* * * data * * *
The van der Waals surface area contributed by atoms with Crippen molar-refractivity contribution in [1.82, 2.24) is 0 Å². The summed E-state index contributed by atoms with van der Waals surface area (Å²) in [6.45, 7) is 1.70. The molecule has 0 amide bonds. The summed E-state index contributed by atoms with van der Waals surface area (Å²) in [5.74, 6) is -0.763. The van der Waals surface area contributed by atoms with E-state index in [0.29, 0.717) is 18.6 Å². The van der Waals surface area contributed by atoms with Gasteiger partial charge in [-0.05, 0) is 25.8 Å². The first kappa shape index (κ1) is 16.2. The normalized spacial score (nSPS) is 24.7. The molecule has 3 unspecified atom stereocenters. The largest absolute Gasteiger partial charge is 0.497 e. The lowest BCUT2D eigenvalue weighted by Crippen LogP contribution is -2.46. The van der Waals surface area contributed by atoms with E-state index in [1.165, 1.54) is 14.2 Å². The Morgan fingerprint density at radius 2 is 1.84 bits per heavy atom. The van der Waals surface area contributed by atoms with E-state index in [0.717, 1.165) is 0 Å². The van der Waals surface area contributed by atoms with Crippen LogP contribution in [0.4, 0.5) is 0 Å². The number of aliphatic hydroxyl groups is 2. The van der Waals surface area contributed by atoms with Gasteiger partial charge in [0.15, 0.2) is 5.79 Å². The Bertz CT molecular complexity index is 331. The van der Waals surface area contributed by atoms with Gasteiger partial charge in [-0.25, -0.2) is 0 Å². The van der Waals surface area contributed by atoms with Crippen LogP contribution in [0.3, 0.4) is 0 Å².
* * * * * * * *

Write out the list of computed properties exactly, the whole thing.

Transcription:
The van der Waals surface area contributed by atoms with Crippen molar-refractivity contribution in [1.82, 2.24) is 0 Å². The summed E-state index contributed by atoms with van der Waals surface area (Å²) in [6.45, 7) is 1.70. The molecule has 0 amide bonds. The summed E-state index contributed by atoms with van der Waals surface area (Å²) in [5.74, 6) is -0.763. The van der Waals surface area contributed by atoms with E-state index in [0.29, 0.717) is 18.6 Å². The van der Waals surface area contributed by atoms with Gasteiger partial charge in [-0.05, 0) is 25.8 Å². The first kappa shape index (κ1) is 16.2. The normalized spacial score (nSPS) is 24.7. The molecule has 3 unspecified atom stereocenters. The largest absolute Gasteiger partial charge is 0.497 e. The lowest BCUT2D eigenvalue weighted by Crippen LogP contribution is -2.46. The van der Waals surface area contributed by atoms with E-state index in [1.165, 1.54) is 14.2 Å². The Morgan fingerprint density at radius 2 is 1.84 bits per heavy atom. The van der Waals surface area contributed by atoms with E-state index in [0.717, 1.165) is 0 Å². The van der Waals surface area contributed by atoms with Crippen LogP contribution in [0.4, 0.5) is 0 Å². The number of aliphatic hydroxyl groups is 2. The van der Waals surface area contributed by atoms with Gasteiger partial charge in [0.15, 0.2) is 5.79 Å². The Bertz CT molecular complexity index is 331. The van der Waals surface area contributed by atoms with Gasteiger partial charge in [-0.25, -0.2) is 0 Å². The van der Waals surface area contributed by atoms with Crippen LogP contribution in [0.3, 0.4) is 0 Å².